While I was preparing a cheese plate for the arrival of my guests–Isabelle and Alain were coming by for an aperitif–Jean-Sven knocked on the front door. I kept silent. He would go away if he thought I wasn’t home.

“Traci, I know you’re in there,” Jean-Sven sang. “Traci, vite, maintenant!” He pounded.

I refused to answer.

“D’accord, be that way. But tomorrow is Angelique’s concert and we are all going, my friends and me. We will pick you up in the afternoon.”

I maintained radio silence.

“Why should you go to Notre Dame? Je pas, it’s a beautiful cathedral and that’s what all the tourists do!” he called. He waited. “You can’t hide forever. Tomorrow, then.”

I heard him tromp off, so I went to the door and peeked out the peephole. Mme Durand stood there, staring at my door as if mesmerized. Her door was open, her white hair fell out of its bun and draped down around her shoulders, and the beautiful Cezanne hung on the wall behind her, bathed in the aura of its beauty. I ran to get my cell phone to snap a pix but by the time I returned, her door was closed.

Perhaps you will see from today’s missive that your theories of thoughtful and considerate behavior apply not only to others, but to the self as well.

Day 7: Letter to a friend

Day 6: Letter to a friend
art | writing

Day 6: Letter to a friend

Day 6: Letter to a friend
Today was spent largely in the company of Janet Flanner—that is, perusing her book “Paris Was Yesterday, 1925-1939.” That period interests me greatly for a second—yes second—WW2 novel that I am working on, concurrently with the first WW2 novel and with the third and final book in the After Trilogy.

I wish there were more hours in the day to write! Especially here, where there are so many delicious streets to walk down and absorb into every angstrom of my being. It’s optimistic to think I can get a lot of pages pounded out when I am saturating myself with this city. It’s a process of enchantment and permeation, it demands its due.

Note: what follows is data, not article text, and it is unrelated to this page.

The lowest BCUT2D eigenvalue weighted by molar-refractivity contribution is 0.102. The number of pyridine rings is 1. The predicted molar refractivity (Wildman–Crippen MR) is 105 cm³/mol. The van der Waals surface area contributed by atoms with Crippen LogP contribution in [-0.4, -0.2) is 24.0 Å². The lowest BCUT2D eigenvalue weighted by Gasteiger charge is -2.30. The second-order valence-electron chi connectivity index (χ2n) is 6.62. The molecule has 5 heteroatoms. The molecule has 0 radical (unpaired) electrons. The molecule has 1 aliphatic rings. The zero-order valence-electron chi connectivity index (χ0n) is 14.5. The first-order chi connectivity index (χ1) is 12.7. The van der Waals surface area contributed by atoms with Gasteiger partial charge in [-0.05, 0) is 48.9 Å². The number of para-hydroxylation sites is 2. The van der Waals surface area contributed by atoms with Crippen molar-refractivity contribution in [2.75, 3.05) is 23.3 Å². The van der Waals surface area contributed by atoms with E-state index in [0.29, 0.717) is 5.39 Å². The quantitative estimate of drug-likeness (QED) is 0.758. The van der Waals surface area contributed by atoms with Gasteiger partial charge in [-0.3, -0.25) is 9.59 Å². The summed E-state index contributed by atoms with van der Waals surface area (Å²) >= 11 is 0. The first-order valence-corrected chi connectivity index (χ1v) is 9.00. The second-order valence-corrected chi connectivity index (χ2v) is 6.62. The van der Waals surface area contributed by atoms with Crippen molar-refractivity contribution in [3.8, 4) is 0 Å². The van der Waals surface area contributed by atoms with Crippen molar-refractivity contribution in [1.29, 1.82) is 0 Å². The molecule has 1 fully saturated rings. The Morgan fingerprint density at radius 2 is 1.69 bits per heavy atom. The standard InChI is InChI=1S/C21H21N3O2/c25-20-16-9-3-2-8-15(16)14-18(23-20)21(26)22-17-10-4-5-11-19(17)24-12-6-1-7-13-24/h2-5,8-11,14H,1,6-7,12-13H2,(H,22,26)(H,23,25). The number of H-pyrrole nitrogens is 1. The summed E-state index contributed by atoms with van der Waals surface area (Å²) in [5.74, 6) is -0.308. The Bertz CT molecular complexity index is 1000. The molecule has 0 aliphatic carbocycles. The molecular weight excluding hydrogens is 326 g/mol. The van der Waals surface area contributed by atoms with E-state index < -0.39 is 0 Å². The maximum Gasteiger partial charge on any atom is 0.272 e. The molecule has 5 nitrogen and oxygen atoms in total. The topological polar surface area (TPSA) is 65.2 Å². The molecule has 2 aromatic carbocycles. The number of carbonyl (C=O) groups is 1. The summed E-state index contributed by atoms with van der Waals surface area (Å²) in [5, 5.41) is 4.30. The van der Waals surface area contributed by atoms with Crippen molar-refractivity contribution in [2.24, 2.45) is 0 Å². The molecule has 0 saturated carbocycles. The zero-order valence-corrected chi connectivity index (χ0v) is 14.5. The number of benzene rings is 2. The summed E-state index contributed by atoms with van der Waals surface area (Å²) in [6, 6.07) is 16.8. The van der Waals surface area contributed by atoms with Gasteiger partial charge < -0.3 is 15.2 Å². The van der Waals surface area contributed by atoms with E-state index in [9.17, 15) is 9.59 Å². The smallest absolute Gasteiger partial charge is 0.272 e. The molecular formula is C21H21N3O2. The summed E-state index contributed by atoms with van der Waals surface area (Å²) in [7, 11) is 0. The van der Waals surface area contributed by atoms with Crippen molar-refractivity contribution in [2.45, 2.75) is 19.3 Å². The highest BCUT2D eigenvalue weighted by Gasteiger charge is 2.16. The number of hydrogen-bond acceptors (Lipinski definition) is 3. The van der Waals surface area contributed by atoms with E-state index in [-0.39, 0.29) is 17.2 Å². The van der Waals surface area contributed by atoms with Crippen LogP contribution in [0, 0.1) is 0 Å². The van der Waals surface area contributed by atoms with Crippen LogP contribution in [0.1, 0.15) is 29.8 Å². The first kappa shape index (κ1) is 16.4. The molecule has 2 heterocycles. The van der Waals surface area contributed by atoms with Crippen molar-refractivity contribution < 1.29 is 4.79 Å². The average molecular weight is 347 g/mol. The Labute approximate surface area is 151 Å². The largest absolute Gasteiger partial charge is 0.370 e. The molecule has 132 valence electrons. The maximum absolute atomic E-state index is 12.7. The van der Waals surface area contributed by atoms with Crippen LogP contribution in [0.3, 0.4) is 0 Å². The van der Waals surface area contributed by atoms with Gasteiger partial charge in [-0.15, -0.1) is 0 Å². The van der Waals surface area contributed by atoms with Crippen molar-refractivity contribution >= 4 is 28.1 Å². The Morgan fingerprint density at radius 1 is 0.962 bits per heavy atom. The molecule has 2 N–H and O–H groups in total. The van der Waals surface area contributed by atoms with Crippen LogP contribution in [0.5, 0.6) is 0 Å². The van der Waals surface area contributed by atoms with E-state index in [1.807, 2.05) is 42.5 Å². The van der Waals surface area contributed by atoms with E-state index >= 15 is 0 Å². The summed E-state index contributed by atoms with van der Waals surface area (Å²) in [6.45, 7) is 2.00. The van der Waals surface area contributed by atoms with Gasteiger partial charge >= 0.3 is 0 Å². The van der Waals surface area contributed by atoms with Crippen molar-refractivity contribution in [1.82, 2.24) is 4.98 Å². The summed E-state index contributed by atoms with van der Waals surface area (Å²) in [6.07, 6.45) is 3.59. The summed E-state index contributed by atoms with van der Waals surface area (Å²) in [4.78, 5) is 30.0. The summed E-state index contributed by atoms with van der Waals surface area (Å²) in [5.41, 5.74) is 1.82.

Flanner’s observations over this period were originally sent to the New Yorker. They are useful as a resource for the texture of life during this era. What were people thinking about, what was daily life like, what were the concerns? Flanner has a gift for skewering the newsworthy figures of the day, and she has a lively, often elegant, way with the language. I read her and I meet a sharp mind at play. Orwell, “Politics and the English Language”—this woman could really think.

I’ve picked up “The Hollow Years” by Eugen Weber, but I doubt I will enjoy it so much. I spent some time contemplating Zola’s aggressive distaste for Carpeaux, especially his rant about “La Danse,” which Zola criticized as an offense to common decency. But the sculpture is gorgeously vital and masterfully realized. Zola should have pulled the stick out of his butt and enjoyed its energy.

It’s interesting how art has shifted; how it has strained beyond the bounds of energy into chaos. What is most distressing is how art has lost its grounding in mastery, and we are all poorer for it. Somehow the task is to bring mastery back—while retaining the richness and fullness.

You will find no salacious regrets in today’s missive. No matter what advice I may have been given about opening to eros by the Most Beautiful and Wayward Countess—who, by the way, much enjoyed meeting you, and has made several comments about you that would surely embarrass you. Were you open to hearing them from me, or I able to speak them gracefully to you. I’m afraid such matters mute me around you. Eros, indeed.

For reasons of my own I took a bus all the way out to Neuilly, enjoying the splendid weather currently gracing the City of Lights. I did not go to Place des Vosges to meet Francois.

And, as of this moment, if I go to Notre Dame tomorrow, it will NOT be because of the note slid under my door after a dinner of poulet roti and salade tomates: “URGENT, Notre Dame, tomorrow at 2:00 pm. Francois.”

Til tomorrow, and as always, with my warmest thoughts.

Day 6: Letter to a Friend